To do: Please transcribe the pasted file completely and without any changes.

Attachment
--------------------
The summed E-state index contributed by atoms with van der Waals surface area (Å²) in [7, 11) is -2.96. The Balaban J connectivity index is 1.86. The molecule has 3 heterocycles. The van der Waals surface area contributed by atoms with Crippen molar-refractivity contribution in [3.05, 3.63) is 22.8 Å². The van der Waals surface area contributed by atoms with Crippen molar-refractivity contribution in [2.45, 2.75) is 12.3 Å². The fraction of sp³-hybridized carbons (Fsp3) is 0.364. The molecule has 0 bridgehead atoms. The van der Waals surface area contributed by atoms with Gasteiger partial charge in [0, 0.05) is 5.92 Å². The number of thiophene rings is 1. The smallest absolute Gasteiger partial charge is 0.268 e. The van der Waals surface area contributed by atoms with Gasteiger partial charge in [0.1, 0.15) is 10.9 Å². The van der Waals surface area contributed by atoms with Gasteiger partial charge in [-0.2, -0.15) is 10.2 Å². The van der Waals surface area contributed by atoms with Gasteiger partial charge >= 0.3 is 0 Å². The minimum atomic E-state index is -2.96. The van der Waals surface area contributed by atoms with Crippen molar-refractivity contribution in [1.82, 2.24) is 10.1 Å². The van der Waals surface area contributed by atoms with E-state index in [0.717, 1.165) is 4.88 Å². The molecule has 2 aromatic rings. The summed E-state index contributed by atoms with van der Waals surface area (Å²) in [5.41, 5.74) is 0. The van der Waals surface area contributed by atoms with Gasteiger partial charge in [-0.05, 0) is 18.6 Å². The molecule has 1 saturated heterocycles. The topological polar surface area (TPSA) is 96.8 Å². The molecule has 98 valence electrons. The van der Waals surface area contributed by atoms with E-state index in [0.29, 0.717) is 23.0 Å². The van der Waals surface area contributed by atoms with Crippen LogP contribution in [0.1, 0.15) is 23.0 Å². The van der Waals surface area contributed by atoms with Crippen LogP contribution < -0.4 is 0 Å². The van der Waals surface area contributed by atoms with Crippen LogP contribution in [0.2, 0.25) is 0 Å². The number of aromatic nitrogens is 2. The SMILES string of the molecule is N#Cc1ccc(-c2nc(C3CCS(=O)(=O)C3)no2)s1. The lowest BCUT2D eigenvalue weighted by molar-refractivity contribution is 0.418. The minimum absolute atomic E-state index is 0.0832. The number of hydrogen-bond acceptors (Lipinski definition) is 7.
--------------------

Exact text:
The summed E-state index contributed by atoms with van der Waals surface area (Å²) in [7, 11) is -2.96. The Balaban J connectivity index is 1.86. The molecule has 3 heterocycles. The van der Waals surface area contributed by atoms with Crippen molar-refractivity contribution in [3.05, 3.63) is 22.8 Å². The van der Waals surface area contributed by atoms with Crippen molar-refractivity contribution in [2.45, 2.75) is 12.3 Å². The fraction of sp³-hybridized carbons (Fsp3) is 0.364. The molecule has 0 bridgehead atoms. The van der Waals surface area contributed by atoms with Gasteiger partial charge in [0, 0.05) is 5.92 Å². The number of thiophene rings is 1. The smallest absolute Gasteiger partial charge is 0.268 e. The van der Waals surface area contributed by atoms with Gasteiger partial charge in [0.1, 0.15) is 10.9 Å². The van der Waals surface area contributed by atoms with Gasteiger partial charge in [-0.2, -0.15) is 10.2 Å². The van der Waals surface area contributed by atoms with Gasteiger partial charge >= 0.3 is 0 Å². The minimum atomic E-state index is -2.96. The van der Waals surface area contributed by atoms with Crippen molar-refractivity contribution in [1.82, 2.24) is 10.1 Å². The van der Waals surface area contributed by atoms with E-state index in [0.717, 1.165) is 4.88 Å². The molecule has 2 aromatic rings. The summed E-state index contributed by atoms with van der Waals surface area (Å²) in [5.41, 5.74) is 0. The van der Waals surface area contributed by atoms with Gasteiger partial charge in [-0.05, 0) is 18.6 Å². The molecule has 1 saturated heterocycles. The topological polar surface area (TPSA) is 96.8 Å². The molecule has 98 valence electrons. The van der Waals surface area contributed by atoms with E-state index in [0.29, 0.717) is 23.0 Å². The van der Waals surface area contributed by atoms with Crippen LogP contribution in [0.1, 0.15) is 23.0 Å². The van der Waals surface area contributed by atoms with Crippen LogP contribution < -0.4 is 0 Å². The van der Waals surface area contributed by atoms with Crippen LogP contribution in [0.2, 0.25) is 0 Å². The number of aromatic nitrogens is 2. The SMILES string of the molecule is N#Cc1ccc(-c2nc(C3CCS(=O)(=O)C3)no2)s1. The lowest BCUT2D eigenvalue weighted by molar-refractivity contribution is 0.418. The minimum absolute atomic E-state index is 0.0832. The number of hydrogen-bond acceptors (Lipinski definition) is 7.